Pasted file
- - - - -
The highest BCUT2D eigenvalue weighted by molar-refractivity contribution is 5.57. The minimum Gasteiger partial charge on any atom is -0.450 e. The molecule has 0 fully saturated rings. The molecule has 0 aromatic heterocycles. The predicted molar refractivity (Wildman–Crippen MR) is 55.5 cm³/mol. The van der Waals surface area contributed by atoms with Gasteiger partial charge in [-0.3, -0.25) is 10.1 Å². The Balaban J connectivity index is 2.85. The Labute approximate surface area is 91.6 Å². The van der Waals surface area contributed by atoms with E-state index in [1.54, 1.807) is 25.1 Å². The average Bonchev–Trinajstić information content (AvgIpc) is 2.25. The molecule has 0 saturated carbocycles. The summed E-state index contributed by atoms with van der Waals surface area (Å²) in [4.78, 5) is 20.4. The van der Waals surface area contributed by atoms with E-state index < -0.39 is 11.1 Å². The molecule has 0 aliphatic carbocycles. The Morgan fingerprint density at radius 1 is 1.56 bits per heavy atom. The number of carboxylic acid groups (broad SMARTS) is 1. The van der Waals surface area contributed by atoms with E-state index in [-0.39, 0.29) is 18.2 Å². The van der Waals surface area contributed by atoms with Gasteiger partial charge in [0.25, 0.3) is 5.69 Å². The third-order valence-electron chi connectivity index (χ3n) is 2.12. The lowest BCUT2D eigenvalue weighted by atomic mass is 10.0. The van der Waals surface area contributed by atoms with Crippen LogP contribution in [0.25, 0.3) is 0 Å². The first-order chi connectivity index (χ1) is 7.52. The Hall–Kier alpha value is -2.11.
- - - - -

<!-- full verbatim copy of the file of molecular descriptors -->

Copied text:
The highest BCUT2D eigenvalue weighted by molar-refractivity contribution is 5.57. The minimum Gasteiger partial charge on any atom is -0.450 e. The molecule has 0 fully saturated rings. The molecule has 0 aromatic heterocycles. The predicted molar refractivity (Wildman–Crippen MR) is 55.5 cm³/mol. The van der Waals surface area contributed by atoms with Gasteiger partial charge in [-0.3, -0.25) is 10.1 Å². The Balaban J connectivity index is 2.85. The Labute approximate surface area is 91.6 Å². The van der Waals surface area contributed by atoms with E-state index in [1.54, 1.807) is 25.1 Å². The average Bonchev–Trinajstić information content (AvgIpc) is 2.25. The molecule has 0 saturated carbocycles. The summed E-state index contributed by atoms with van der Waals surface area (Å²) in [4.78, 5) is 20.4. The van der Waals surface area contributed by atoms with E-state index < -0.39 is 11.1 Å². The molecule has 0 aliphatic carbocycles. The Morgan fingerprint density at radius 1 is 1.56 bits per heavy atom. The number of carboxylic acid groups (broad SMARTS) is 1. The van der Waals surface area contributed by atoms with E-state index in [-0.39, 0.29) is 18.2 Å². The van der Waals surface area contributed by atoms with Gasteiger partial charge in [0.25, 0.3) is 5.69 Å². The third-order valence-electron chi connectivity index (χ3n) is 2.12. The lowest BCUT2D eigenvalue weighted by atomic mass is 10.0. The van der Waals surface area contributed by atoms with Crippen LogP contribution in [0.25, 0.3) is 0 Å². The first-order chi connectivity index (χ1) is 7.52. The Hall–Kier alpha value is -2.11.